The schematics, GERBERS, and pick and place files can all be downloaded from this repo:

https://github.com/EdwardChamberlain/Pixel-Lamps/t...

Step 4: DIY Hue Server

To enable centralised control of the lights we will require a server to coordinate them. Since we will be using the Philips Hue framework we can make use of the DIYHue project which provides software to create an imitation hue bridge. We can then connect this hub to a large range of devices. Fortunately the DIY Hue server software can be run on almost any hardware from raspberry pi, to mac, or linux.

In this case I will be running DIY Hue on a Raspberry Pi 3B+ for its low power consumption and low cost but mostly because I have one to hand. Before we can install DIY Hue we need to setup our Pi.

First we need to flash the Raspberry Pi OS (formerly raspbian) which we can download from the Raspberry Pi website:

https://www.raspberrypi.org/downloads/raspberry-pi-os/

Once we have the ISO file we can use BalenaEtcher to easily flash it onto an SD card:

https://www.balena.io/etcher/

Before we eject the SD card and boot up our pi we may want to enable SSH by adding an empty file titled ssh (no file extension) to our boot directory. This means we wont need to plug a monitor and keyboard in to send commands.

With everything setup we can connect an ethernet cable and power up our pi and let the first boot process complete. Once complete, log in and open the terminal.

First update and upgrade apt-get:

sudo apt-get update
sudo apt-get upgrade

You can now use the raspberry pi configuration tool to set key raspberry pi settings. I recommend setting a new (and secure) password for the ‘pi’ user and expanding the file system to fill your SD card. That can be done with the command:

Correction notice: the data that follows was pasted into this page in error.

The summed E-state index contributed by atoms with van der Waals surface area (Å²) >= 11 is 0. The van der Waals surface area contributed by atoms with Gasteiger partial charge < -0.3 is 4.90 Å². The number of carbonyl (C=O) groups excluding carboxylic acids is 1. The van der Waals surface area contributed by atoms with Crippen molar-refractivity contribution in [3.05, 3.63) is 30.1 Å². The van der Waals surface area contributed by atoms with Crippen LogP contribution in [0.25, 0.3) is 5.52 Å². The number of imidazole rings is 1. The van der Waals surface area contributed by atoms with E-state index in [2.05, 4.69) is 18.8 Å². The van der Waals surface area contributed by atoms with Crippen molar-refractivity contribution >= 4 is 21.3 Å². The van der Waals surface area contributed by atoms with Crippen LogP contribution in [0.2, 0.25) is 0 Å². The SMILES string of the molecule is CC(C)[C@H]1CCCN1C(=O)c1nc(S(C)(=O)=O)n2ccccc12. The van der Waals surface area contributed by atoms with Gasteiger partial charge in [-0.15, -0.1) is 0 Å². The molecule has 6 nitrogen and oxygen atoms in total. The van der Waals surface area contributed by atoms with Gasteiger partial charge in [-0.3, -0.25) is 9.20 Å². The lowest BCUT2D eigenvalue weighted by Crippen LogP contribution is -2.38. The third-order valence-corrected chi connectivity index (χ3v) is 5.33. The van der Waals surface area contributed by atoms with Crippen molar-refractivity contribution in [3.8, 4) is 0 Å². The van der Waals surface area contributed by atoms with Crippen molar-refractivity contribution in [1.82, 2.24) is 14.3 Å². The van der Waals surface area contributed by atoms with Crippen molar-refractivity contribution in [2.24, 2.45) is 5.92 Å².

sudo raspi-config

Once complete, reboot the pi when prompted.

DIY Hue is easy to install with one command in the terminal:

docker run -d --name "diyHue" --restart="always" --network="host" -e MAC='XX:XX:XX:XX:XX:XX' -v '/mnt/hue-emulator/export/':'/opt/hue-emulator/export/':'rw' diyhue/core:latest

With the DIY Hue software installed and running we can now connect to the hub with our phone and the Philips Hue app. When prompted to “press the button” on the hub click the activate button at:

http://{IP_ADDRESS}/hue/linkbutton

We can now add bulbs and control them all from our phone! First we will need to flash them with some firmware and assemble them.

Step 5: Firmware

Before soldering the custom PCBs to the Wemos D1 I suggest flashing the firmware. Doing this before soldering them will let you find any boards that are dead out of the box! (of which I had 1!).

The DIY Hue project has a set of firmwares which come with a webGUI and all the required settings and code we need available for different types of devices. Since we are using a simple RGB LED we can make use of the “Generic_RGB_Light” firmware which can be found in the “Arduino” Folder. You can find the firmware here:

https://github.com/diyhue/Lights

To flash the firmware we will need a USB Type B cable to connect the board to our PC and the Arduino IDE which you can download here:

https://www.arduino.cc/en/Main/Software

Before we can upload code to the Wemos D1 board we need to install a board package to our Arduino IDE. Since the ESP Library isn’t a standard Arduino library we will first have to add an additional url to board manager which can be done in the preferences page. We need to add: